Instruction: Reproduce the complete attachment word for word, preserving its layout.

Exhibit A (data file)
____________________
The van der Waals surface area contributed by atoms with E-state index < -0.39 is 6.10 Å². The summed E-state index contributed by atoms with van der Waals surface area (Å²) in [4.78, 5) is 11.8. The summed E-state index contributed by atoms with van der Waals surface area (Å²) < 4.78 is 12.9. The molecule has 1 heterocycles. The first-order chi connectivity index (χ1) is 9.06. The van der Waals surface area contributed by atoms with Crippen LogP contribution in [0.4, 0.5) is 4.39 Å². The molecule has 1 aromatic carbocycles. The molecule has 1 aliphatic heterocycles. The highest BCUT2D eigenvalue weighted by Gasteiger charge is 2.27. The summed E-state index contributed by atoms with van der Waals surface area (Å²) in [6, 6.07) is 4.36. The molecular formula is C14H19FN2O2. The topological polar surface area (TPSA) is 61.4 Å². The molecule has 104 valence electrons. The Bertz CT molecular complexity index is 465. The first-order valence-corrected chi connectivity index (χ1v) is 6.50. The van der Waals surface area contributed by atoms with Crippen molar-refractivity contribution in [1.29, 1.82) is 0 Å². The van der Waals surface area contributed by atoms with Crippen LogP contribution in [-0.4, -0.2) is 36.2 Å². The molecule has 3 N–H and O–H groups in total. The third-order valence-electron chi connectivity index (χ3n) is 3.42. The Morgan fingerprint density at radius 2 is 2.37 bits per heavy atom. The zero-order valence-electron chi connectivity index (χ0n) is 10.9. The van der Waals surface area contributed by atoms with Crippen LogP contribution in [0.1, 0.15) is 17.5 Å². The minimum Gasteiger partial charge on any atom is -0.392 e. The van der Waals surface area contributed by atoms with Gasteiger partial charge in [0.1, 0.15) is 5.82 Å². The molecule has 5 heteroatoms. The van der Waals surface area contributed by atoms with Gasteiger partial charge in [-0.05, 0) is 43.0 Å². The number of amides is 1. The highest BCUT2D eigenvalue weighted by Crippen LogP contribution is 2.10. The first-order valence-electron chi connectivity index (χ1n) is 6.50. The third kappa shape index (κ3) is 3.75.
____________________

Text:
The van der Waals surface area contributed by atoms with E-state index < -0.39 is 6.10 Å². The summed E-state index contributed by atoms with van der Waals surface area (Å²) in [4.78, 5) is 11.8. The summed E-state index contributed by atoms with van der Waals surface area (Å²) < 4.78 is 12.9. The molecule has 1 heterocycles. The first-order chi connectivity index (χ1) is 9.06. The van der Waals surface area contributed by atoms with Crippen LogP contribution in [0.4, 0.5) is 4.39 Å². The molecule has 1 aromatic carbocycles. The molecule has 1 aliphatic heterocycles. The highest BCUT2D eigenvalue weighted by Gasteiger charge is 2.27. The summed E-state index contributed by atoms with van der Waals surface area (Å²) in [6, 6.07) is 4.36. The molecular formula is C14H19FN2O2. The topological polar surface area (TPSA) is 61.4 Å². The molecule has 104 valence electrons. The Bertz CT molecular complexity index is 465. The first-order valence-corrected chi connectivity index (χ1v) is 6.50. The van der Waals surface area contributed by atoms with Crippen molar-refractivity contribution in [1.29, 1.82) is 0 Å². The van der Waals surface area contributed by atoms with Crippen LogP contribution in [-0.4, -0.2) is 36.2 Å². The molecule has 3 N–H and O–H groups in total. The third-order valence-electron chi connectivity index (χ3n) is 3.42. The Morgan fingerprint density at radius 2 is 2.37 bits per heavy atom. The zero-order valence-electron chi connectivity index (χ0n) is 10.9. The van der Waals surface area contributed by atoms with Crippen LogP contribution in [0.1, 0.15) is 17.5 Å². The minimum Gasteiger partial charge on any atom is -0.392 e. The van der Waals surface area contributed by atoms with Gasteiger partial charge in [0.1, 0.15) is 5.82 Å². The molecule has 5 heteroatoms. The van der Waals surface area contributed by atoms with Gasteiger partial charge in [-0.05, 0) is 43.0 Å². The number of amides is 1. The highest BCUT2D eigenvalue weighted by Crippen LogP contribution is 2.10. The first-order valence-electron chi connectivity index (χ1n) is 6.50. The third kappa shape index (κ3) is 3.75.